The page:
Death by neglect

Anger as beloved cop dies after his car plunged from bad road residents complained about for six years

BY RACQUEL PORTER
Observer staff reporter
porterr@jamaicaobserver.com

Wednesday, October 04, 2017



SERGEANT Mervin Ellington lost his life Monday night when his car plunged into a river after falling from a breakaway on the Knollis to Riversdale main road that was allowed to widen despite residents' complaints and warnings of danger six years ago.

The tragedy spawned by neglect led to an angry protest yesterday by residents of the St Catherine community who again pointed to the risk the potholed, unmaintained road poses to lives.

According to the residents, the police sergeant's car was not the first to fall into the river from the road which has breakaways at four sections.

“In one month two vehicles go over there,” a livid resident shouted.

“The reason why we out here is because one of the best police lost his life because of carelessness. The road haffi block,” Jeffery Campbell said as he stood among a group of residents who watched as Sergeant Ellington's car was being pulled from the river.

Ellington, who was assigned to the St Catherine North Police Division, died Monday night in the community he once policed.

The Linstead police reported that about 9:00 pm Ellington was driving his private motor car along the road when he swerved to avoid a pothole and plunged into the river.

“Is the best police dead in the force,” Garnett Catnott said, adding that he became friends with the cop 10 years ago.

Catnott, who was one of two men who fished Ellington's body from the river, said he was heading home from Linstead approximately 10:05 pm when he saw a line of traffic and a crowd gathered along the thoroughfare.

Catnott, who is also a taxi operator, said he asked what was happening and was told that Ellington was in the car in the river.

“I took my cellular phone and keys from my pocket and dived in. I could not find him at first. Is my foot find him 'cause the water deep and dark. At one point mi feel like him hold on to my hand and I told my friend say him nuh dead. When mi tek him out him nah blow,” Catnott told the Jamaica Observer, adding that he was saddened when he later heard that the cop had died.

Another resident, Devon Brown, said he and his brother, Errol, had a conversation with Ellington in the community square before the tragedy. After the discussion, Brown's brother left with Ellington and was in the car when it plunged into the river.

Brown, who had remained in the square, said shortly after he received a phone call informing him of the tragedy. On his arrival he said he saw his brother in the water and jumped in.

“I saw Errol across the river and I asked him for Ellington. I took off my shirt and dived in the water and started to search the car. I felt his hand. I went back up to the surface for air and then and went back down. I feel and find his head. I hold him and me and Catnott pulled him out,” Brown said.

The cop's firearm was also retrieved by Brown and Catnott and was later handed over to the police.

The Observer was told that Ellington was on vacation but went to the community to visit friends and collect his car that was being repaired by a mechanic.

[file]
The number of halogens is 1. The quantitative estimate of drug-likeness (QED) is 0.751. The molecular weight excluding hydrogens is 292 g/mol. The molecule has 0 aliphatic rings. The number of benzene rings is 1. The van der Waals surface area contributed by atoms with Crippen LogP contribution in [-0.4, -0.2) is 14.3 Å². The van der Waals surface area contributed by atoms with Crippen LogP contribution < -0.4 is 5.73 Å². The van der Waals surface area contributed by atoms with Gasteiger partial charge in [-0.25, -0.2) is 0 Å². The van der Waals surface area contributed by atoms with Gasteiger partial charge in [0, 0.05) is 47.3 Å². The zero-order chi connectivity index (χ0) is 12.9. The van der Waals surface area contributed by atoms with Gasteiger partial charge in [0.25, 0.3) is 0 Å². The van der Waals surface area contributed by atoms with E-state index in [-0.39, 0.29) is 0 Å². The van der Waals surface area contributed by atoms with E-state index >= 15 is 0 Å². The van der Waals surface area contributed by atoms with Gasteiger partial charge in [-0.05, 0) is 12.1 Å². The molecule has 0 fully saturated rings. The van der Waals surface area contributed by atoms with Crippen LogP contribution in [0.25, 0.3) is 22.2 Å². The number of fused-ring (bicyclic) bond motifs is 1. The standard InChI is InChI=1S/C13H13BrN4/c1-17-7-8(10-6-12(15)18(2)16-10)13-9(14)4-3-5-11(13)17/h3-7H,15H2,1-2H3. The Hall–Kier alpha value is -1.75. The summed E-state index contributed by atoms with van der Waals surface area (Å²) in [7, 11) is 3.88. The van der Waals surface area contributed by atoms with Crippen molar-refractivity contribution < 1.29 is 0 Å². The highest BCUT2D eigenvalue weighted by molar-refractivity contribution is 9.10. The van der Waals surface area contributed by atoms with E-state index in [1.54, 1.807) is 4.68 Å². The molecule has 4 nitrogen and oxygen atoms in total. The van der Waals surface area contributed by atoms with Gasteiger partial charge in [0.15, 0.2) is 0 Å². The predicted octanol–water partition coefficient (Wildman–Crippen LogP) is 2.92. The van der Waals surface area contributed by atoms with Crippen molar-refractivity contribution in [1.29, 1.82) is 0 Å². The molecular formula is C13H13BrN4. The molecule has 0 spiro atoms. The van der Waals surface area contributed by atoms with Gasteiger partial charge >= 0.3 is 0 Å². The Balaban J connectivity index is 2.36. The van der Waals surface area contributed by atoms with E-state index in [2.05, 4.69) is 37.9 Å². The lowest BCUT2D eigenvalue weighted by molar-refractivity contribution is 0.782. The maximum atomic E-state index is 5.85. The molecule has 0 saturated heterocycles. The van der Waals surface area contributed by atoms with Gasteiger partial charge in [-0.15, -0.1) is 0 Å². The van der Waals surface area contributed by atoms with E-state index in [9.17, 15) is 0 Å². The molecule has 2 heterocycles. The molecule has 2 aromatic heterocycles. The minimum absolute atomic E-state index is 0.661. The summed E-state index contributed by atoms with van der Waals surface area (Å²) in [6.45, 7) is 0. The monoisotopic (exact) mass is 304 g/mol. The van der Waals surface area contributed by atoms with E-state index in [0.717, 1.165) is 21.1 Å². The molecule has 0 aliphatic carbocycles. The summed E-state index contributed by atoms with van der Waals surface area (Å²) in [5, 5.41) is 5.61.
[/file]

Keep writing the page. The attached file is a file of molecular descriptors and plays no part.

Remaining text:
“Nice person, he was a good friend of mine; someone who you can reason with,” Brown said, adding that his brother is devastated and is currently receiving medical attention.

In addition to the breakaways and potholes the residents complained about the lack of street lights and the heavy foliage along the narrow thoroughfare.

“I have three children who have to pass here every day, and it worries me. This haffi deal with. This nuh need no politics. Look on the road. Look at the bushes. We a go tek it in our own hands. No more traffic cannot pass. Politician come and say dem a go fix it and it no fix. It only a get worse; a rainy season now,” Campbell said as residents agreed, adding that since the start of the year five motor vehicles have plunged into the river.

“Road wi want; over nine years it stay so. This is not the first accident, Althia Green said.

In April 2011 the Observer reported residents' concerns about the huge breakaways which they feared posed serious danger to motorists, particularly those not familiar with the narrow, winding, poorly lit, three-and-a-half-mile-long road.

One of the breakaways is just metres from Bog Walk square, in the vicinity of the Spanish Town to Linstead overpass. That section collapsed when the river that runs alongside the road swelled during the passage of Tropical Storm Nicole in 2010. At the time, large rocks were used to mark the area, which was reduced to single-lane traffic.

Residents had expressed fear that the erosion could worsen if forecasts by meteorologists held true that changing weather patterns could see the island getting more than average rainfall that season.

Yesterday, the Observer was unable to contact Member of Parliament for St Catherine North Central Natalie Neita-Headley to find out why the residents' concerns were ignored.

However, she issued a news release expressing condolence to Ellington's family and colleagues and noted the lack of attention to the the road, in particular the breakaways.

Neita-Headley said she had brought the matter to the attention of the authorities because the breakaways have been impacting commercial activities and present a danger to the commuting public, especially children.

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